Guru Rinpoche is the “almost universal spiritual ancestor of Himalayan Buddhists“ (Barbara Crossthwaite, “So Close to Heaven“). He was born 1000 years after original Buddha (Shakyamuni). His life is a whirlwind of mythological tales, show-stopping miracles, and incredible feats as he brought tantric Buddhism across the mountains and plateaus of the Himalayas, travelling through the air on a Lotus flower. He is also known as the Lotus-borne Buddha, or Padmasambhava.
Hydro Projects are myriad in Sikkim. In a brief meeting with a Sikkimese man now living in San Francisco (but returned on holiday), the sense of how contentious these are was palpable. Not only are there environmental protests against them, but they are considered by some as a way for the Indian government to create dependency among the people in the North. I asked how many expats there were in San Francisco. Not that many was the response. I pushed for an exact figure. Two.
Impermanence is a concept at the heart of Buddhist philosophy. Since human beings are blessed with the ability to analyse and discover (and since we are only passing through this world), it is the duty of all humans to care for others.
Jorethang is a dusty town at the confluence of three rivers – the Little Rangeet, the Rangeet, and the Ramman. We passed it on the secind day. It does not appear in the photographs from 1922, much to the amazement of locals. The population is now approximately 5000.
The “King’s Road” or “Reza Go Bhatto” was a phrase that got me through the second half of the trek. My guide’s father was taken very ill, so she left me at Pemayangtse. The second half was therefore on my own. Identifying the old roads (often constructed by the former King or “Chogyal”) was difficult. When I asked for directions I was often told it was impossible. It never was, but often the roads were infrequently if over used, superseded by routes of longer distance but more suitability for motor transport. his made for some exciting journeys through old cobbled tracks in overgrown forests.
Lebong sits on the hillside just below Darjeeling. The final climb up to Lebong from the Rangeet river was tough enough for my grandfather and his friends to take ponies for the last 30 minutes from Lebong to Darjeeling. By then I was so tired that I just kept walking. Today, in conversation with Major Rana (the secretary at the Planters’ Club where I am staying), I found out that the army used the climb from the Rangeet to Lebong as a punishment.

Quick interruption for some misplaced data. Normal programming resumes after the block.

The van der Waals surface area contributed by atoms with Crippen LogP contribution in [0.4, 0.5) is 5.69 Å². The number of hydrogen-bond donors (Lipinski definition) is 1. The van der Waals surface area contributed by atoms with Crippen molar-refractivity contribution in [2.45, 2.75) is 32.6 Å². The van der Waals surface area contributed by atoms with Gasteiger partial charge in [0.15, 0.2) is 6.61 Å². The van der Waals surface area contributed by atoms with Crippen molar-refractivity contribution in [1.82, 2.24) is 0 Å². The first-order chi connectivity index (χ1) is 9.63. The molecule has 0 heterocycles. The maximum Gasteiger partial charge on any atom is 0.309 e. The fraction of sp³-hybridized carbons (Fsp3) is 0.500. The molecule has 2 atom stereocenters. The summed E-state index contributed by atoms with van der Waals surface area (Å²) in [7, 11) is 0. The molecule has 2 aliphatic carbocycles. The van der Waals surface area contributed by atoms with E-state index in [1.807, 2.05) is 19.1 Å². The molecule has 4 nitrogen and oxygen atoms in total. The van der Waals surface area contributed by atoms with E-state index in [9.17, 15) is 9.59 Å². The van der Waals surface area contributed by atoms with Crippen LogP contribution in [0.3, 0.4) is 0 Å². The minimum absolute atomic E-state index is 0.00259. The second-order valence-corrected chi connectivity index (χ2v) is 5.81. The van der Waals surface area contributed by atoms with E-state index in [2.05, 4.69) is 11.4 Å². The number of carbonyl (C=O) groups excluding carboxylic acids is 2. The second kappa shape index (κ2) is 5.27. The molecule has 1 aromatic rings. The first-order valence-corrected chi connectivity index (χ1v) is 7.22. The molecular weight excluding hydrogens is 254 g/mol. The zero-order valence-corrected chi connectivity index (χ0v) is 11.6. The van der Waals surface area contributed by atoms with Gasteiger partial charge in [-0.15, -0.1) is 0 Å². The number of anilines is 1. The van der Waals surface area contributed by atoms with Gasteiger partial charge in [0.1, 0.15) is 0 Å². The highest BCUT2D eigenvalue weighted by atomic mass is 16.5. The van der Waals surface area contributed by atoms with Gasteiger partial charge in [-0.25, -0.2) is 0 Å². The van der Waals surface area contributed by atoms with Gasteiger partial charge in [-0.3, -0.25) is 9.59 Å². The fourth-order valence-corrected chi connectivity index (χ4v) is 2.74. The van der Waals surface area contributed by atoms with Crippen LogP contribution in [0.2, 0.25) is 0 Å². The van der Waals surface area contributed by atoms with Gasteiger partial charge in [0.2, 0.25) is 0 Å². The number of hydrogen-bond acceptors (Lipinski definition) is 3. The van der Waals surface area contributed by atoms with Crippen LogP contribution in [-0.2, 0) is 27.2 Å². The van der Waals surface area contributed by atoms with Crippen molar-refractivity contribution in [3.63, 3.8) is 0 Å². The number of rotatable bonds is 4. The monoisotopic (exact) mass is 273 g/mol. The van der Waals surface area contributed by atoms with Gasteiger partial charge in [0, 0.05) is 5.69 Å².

Maps have always been an obsession for me. One of the wonderful things about this trek was the complete lack of them. Travelling through foreign countryside with only hand written instructions and hand drawn maps (and where available relying on local villagers vague hand gestures) is to be highly recommended.
Nuclear War. Yapo Yongda told me that there is a place on Kanchenjunga (3rd highest mountain in the world and a sacred place) which is reserved for Buddhists when nuclear war strikes. One of the sacred texts mentions this “Hidden Home” (Muyal Liang) as a refuge when the “heat of seven suns” comes to the Earth.
Oatmeal, 2 tins was one of the items on the “STORES” list in the 1922 notes. Other more obscure items included “23 tins IDEAL milk, 9 lbs sugar in tins, 1 pkt Bromo, 1 tin kippers, 1 tin Quaker Oats, [and] 4 bottles lime juice (more required)”. Everything was supplied from the Army & Navy Stores, Calcutta.
Pamionchi. In my grandfather’s pictures, there were photos of monks at a monastery called Pamionchi. Before leaving the UK, my research into this place drew a blank. It was on the train from Varanasi to Agra when it suddenly dawned on me. Pamionchi monastery was the same as the famous Pemayangtse monastery, the transliteration having changed over 90 years. That realisation gave me great hope of tracking down much of the route my grandfather took, hope that proved well-founded. The paintings on the ground floor of the monastery were called “extremely crude and pagan” by my grandfather. Of the monastery, he wrote: “The old monks take pleasure in showing it off, and for Rs10 the treasures are displayed in the room upstairs. Remembering that we were Scotch, and had a reputation to keep up, we contentd ourselves with seeing downstairs only.” Yapo Yongda was very amused to hear this – in 1997, it was he that reintroduced this “tourist charge”, now 20 rupees. The charge was waived for me. My “Scotchness” remained untested.